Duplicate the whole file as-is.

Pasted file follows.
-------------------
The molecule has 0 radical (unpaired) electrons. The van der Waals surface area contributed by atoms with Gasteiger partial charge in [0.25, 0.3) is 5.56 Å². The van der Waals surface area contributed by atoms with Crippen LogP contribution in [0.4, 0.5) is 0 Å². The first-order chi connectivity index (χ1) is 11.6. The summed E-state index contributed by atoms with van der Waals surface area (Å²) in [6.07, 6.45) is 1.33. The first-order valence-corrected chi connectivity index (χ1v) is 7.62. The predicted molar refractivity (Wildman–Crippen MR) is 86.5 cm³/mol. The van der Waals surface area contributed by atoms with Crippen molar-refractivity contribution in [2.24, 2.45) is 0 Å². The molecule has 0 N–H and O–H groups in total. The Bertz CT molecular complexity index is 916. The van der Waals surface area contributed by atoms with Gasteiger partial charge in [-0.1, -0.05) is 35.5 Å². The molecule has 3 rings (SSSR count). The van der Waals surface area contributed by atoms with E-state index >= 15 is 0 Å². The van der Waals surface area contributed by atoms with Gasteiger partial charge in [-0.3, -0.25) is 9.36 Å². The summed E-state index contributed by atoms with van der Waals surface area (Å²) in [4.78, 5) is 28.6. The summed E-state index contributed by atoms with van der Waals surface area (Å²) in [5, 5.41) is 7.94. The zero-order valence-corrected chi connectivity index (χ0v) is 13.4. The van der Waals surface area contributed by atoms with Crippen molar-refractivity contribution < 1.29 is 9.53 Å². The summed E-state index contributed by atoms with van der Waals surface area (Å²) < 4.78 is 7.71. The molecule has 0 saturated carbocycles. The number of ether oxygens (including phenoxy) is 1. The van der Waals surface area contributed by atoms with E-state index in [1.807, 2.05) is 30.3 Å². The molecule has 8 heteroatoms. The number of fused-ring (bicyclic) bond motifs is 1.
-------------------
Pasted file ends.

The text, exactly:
The molecule has 0 radical (unpaired) electrons. The van der Waals surface area contributed by atoms with Gasteiger partial charge in [0.25, 0.3) is 5.56 Å². The van der Waals surface area contributed by atoms with Crippen LogP contribution in [0.4, 0.5) is 0 Å². The first-order chi connectivity index (χ1) is 11.6. The summed E-state index contributed by atoms with van der Waals surface area (Å²) in [6.07, 6.45) is 1.33. The first-order valence-corrected chi connectivity index (χ1v) is 7.62. The predicted molar refractivity (Wildman–Crippen MR) is 86.5 cm³/mol. The van der Waals surface area contributed by atoms with Crippen molar-refractivity contribution in [2.24, 2.45) is 0 Å². The molecule has 0 N–H and O–H groups in total. The Bertz CT molecular complexity index is 916. The van der Waals surface area contributed by atoms with Gasteiger partial charge in [-0.1, -0.05) is 35.5 Å². The molecule has 3 rings (SSSR count). The van der Waals surface area contributed by atoms with E-state index >= 15 is 0 Å². The van der Waals surface area contributed by atoms with Gasteiger partial charge in [-0.3, -0.25) is 9.36 Å². The summed E-state index contributed by atoms with van der Waals surface area (Å²) in [4.78, 5) is 28.6. The summed E-state index contributed by atoms with van der Waals surface area (Å²) in [5, 5.41) is 7.94. The zero-order valence-corrected chi connectivity index (χ0v) is 13.4. The van der Waals surface area contributed by atoms with Crippen molar-refractivity contribution < 1.29 is 9.53 Å². The summed E-state index contributed by atoms with van der Waals surface area (Å²) < 4.78 is 7.71. The molecule has 0 saturated carbocycles. The number of ether oxygens (including phenoxy) is 1. The van der Waals surface area contributed by atoms with E-state index in [1.807, 2.05) is 30.3 Å². The molecule has 8 heteroatoms. The number of fused-ring (bicyclic) bond motifs is 1.